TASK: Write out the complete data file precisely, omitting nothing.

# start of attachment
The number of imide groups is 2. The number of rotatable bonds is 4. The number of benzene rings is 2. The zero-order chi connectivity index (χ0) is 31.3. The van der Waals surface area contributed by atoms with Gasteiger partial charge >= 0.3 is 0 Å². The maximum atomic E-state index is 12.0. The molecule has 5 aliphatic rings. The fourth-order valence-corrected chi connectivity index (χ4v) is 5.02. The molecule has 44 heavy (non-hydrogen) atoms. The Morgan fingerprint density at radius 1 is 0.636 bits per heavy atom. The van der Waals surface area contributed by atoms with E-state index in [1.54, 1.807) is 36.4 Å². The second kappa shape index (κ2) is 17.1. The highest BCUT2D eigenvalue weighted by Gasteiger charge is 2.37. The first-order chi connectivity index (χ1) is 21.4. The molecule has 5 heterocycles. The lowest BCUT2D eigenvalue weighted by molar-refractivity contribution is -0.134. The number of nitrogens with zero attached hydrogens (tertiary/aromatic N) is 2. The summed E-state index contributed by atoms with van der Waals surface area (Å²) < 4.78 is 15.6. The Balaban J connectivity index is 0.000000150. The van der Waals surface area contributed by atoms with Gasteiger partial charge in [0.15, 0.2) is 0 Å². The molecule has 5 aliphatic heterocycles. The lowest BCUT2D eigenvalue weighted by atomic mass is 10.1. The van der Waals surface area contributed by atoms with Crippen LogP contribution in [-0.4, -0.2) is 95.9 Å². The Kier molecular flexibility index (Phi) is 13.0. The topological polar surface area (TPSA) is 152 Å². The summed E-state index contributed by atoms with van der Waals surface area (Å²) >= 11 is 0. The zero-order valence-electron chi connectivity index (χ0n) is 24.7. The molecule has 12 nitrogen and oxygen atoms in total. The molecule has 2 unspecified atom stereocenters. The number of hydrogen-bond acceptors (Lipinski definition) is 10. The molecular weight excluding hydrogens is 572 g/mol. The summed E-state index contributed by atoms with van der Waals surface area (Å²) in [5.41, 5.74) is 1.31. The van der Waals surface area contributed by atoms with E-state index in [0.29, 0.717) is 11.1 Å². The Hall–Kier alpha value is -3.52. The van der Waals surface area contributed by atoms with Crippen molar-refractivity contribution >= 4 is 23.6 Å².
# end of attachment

The number of imide groups is 2. The number of rotatable bonds is 4. The number of benzene rings is 2. The zero-order chi connectivity index (χ0) is 31.3. The van der Waals surface area contributed by atoms with Gasteiger partial charge >= 0.3 is 0 Å². The maximum atomic E-state index is 12.0. The molecule has 5 aliphatic rings. The fourth-order valence-corrected chi connectivity index (χ4v) is 5.02. The molecule has 44 heavy (non-hydrogen) atoms. The Morgan fingerprint density at radius 1 is 0.636 bits per heavy atom. The van der Waals surface area contributed by atoms with E-state index in [1.54, 1.807) is 36.4 Å². The second kappa shape index (κ2) is 17.1. The highest BCUT2D eigenvalue weighted by Gasteiger charge is 2.37. The first-order chi connectivity index (χ1) is 21.4. The molecule has 5 heterocycles. The lowest BCUT2D eigenvalue weighted by molar-refractivity contribution is -0.134. The number of nitrogens with zero attached hydrogens (tertiary/aromatic N) is 2. The summed E-state index contributed by atoms with van der Waals surface area (Å²) < 4.78 is 15.6. The Balaban J connectivity index is 0.000000150. The van der Waals surface area contributed by atoms with Gasteiger partial charge in [0.15, 0.2) is 0 Å². The molecule has 5 aliphatic heterocycles. The lowest BCUT2D eigenvalue weighted by atomic mass is 10.1. The van der Waals surface area contributed by atoms with Crippen LogP contribution in [-0.4, -0.2) is 95.9 Å². The Kier molecular flexibility index (Phi) is 13.0. The topological polar surface area (TPSA) is 152 Å². The summed E-state index contributed by atoms with van der Waals surface area (Å²) >= 11 is 0. The zero-order valence-electron chi connectivity index (χ0n) is 24.7. The molecule has 12 nitrogen and oxygen atoms in total. The molecule has 2 unspecified atom stereocenters. The number of hydrogen-bond acceptors (Lipinski definition) is 10. The molecular weight excluding hydrogens is 572 g/mol. The summed E-state index contributed by atoms with van der Waals surface area (Å²) in [5.41, 5.74) is 1.31. The van der Waals surface area contributed by atoms with E-state index in [0.29, 0.717) is 11.1 Å². The Hall–Kier alpha value is -3.52. The van der Waals surface area contributed by atoms with Crippen molar-refractivity contribution >= 4 is 23.6 Å².